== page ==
65. 65. Problem: A boy wanted a cat. Sentences: There was a boy. He was a boy. . ________________________________________ ________________________________________ ________________________________________ ________________________________________ ________________________________________ ________________________________________ ________________________________________ ________________________________________ ________ Lesson PlanLesson Plan
  66. 66. Read the story There was a boy. He didn’t have a cat. He went to Green River, Wyoming. There was a girl. The girl didn’t have a cat. The boy went to Brooklyn. There was a cat in Brooklyn. The boy picked up the cat. He was happy because he had a cat.
  67. 67. Lesson PlanLesson Plan Problem: A boy wanted a cat. Sentences: The boy didn’t have a cat. He went to Wyoming. The boy - What don’t we know about him? Name? Where he lives? How old is he? Favorite music? What is in his bedroom? Who are his friends? Why does he want a bird? Information: Where did he live? (Three levels of specificity) Did he have a cat? Did he have an elephant? What did he have? What did he want? Where did he go? Surprise details: Add proper nouns as a surprise. Kmart or Dollar Tree for locations. Add names and places that are a surprise.
  68. 68. Lesson PlanLesson Plan Problem: A boy wanted a cat. Sentences: The boy went to Wyoming. There was a girl but there wasn’t a cat. Green River, Wyoming - Our character always goes some place. There was a girl there but not a cat. Brooklyn - The boy went to Brooklyn. There was a cat. He picked up the cat.
  69. 69. Brain RulesBrain Rules CirclingCircling Planning a StoryPlanning a Story Reading and DiscussingReading and Discussing a Storya Story TPRS and GradingTPRS and Grading
  70. 70. x. This person will be the most experienced TPRS person in the group. Announce the three procedures. A. Make a statement and have students say, “Ohhhhhhh”. B. Ask a question where they know the answer and have them answer in the target language. C. Ask them a question where they don’t know the answer and have them answer
  71. 71. a. in target language (Spanish because it is a Spanish story b. Proper nouns c. surprise me (If you don’t surprise me, I will surprise you.)
  72. 72. Person number 1– Monday Background information  Background information: Introduce the first character—add details about him/her by asking questions. Name, where s/he was (be as specific as possible – name of state, city, place (proper noun?). Choose a student actor. Verify the details with that actor and with the class.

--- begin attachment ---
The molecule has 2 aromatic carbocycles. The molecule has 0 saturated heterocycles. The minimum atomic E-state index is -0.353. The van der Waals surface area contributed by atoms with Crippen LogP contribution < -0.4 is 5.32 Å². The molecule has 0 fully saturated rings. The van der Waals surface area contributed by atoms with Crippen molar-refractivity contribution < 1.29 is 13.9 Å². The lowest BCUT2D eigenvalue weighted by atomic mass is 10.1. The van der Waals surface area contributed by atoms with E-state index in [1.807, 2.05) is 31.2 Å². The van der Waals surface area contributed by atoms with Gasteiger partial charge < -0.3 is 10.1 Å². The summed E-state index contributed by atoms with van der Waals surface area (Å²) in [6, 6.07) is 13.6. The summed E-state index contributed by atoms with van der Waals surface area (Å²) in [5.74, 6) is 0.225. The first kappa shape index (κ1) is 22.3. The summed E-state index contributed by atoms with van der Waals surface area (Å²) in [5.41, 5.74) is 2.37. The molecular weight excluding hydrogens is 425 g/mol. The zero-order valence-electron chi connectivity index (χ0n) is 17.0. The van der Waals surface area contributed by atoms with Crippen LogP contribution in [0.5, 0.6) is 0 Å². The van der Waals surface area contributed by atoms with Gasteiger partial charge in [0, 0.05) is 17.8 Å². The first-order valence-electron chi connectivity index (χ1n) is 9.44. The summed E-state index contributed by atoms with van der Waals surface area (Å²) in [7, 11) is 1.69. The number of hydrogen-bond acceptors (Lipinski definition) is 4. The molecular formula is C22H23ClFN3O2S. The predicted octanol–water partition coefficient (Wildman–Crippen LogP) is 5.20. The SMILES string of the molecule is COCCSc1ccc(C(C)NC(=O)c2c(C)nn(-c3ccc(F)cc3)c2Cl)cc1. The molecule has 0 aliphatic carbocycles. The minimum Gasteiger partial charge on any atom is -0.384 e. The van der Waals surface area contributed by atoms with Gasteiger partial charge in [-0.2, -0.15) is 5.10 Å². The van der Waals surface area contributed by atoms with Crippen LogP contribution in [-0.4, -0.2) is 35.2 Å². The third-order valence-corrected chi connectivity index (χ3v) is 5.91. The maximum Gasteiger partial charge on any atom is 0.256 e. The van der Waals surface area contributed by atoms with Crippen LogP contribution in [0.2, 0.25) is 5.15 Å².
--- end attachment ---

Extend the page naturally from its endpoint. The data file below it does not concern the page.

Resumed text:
73. 73. Person number 2– Monday Background information Review information about the first character by asking questions and then add another character. Add more information about the character. Verify the details with both characters and with the class.
  74. 74. Tuesday Introduce a problem Review the background information by asking questions. Your main focus is on character one. You can add more information about him/her. Add a problem where the character needs or wants something. Verify the details with your student actor and the class.
  75. 75. Tuesday - Unsuccessful attempt to solve the problem Have the character go someplace to make an unsuccessful attempt to solve the problem. Use dialogue. Talk to the class and tell the class what each character says. Create a reason why the actor doesn’t get what he/she wants.
  76. 76. Tuesday - Solve the problem Have the character go to another place and solve the problem. Use dialogue. Talk to the class when adding dialogue. It is your story therefore the actors don’t know what they are going to say. The story is over when the problem is solved.
  77. 77. Brain RulesBrain Rules CirclingCircling Planning a StoryPlanning a Story Reading and DiscussingReading and Discussing a Storya Story TPRS and GradingTPRS and Grading
  78. 78. Wednesday Embedded Reading Start with the first embedded reading. Translate the first embedded reading. Students write in the meaning of any new words.
  79. 79. Embedded reading one Students sit in pairs. These pairs are in groups of 6 or 8. (They sit like in an airplane.) Student one reads the first sentence in the target language. Student two reads that same sentence in English and then reads the second sentence in target language. (Volleyball translation) Students continue reading and translating for 2 or 3 minutes. Students rotate. One side of the students all move up while the student in front goes to the back. Continue until all have read with another partner.
  80. 80. Embedded reading 2 Repeat the same process for the second reading. Students will have a little more time to do the volleyball translation. Continue until students have read with either 3 or 4 partners.
  81. 81. Person number 1– Wednesday Extended reading - Background information Background information: Introduce the first character—add details about him/her.  This person is playing the role of the main character in the extended reading. Add information about the character. Add his/her name, where s/he was (be as specific as possible – name of state, city, place (proper noun?). Choose a student actor. Verify the details with that actor and with the class. Verify the details with that actor and with the class.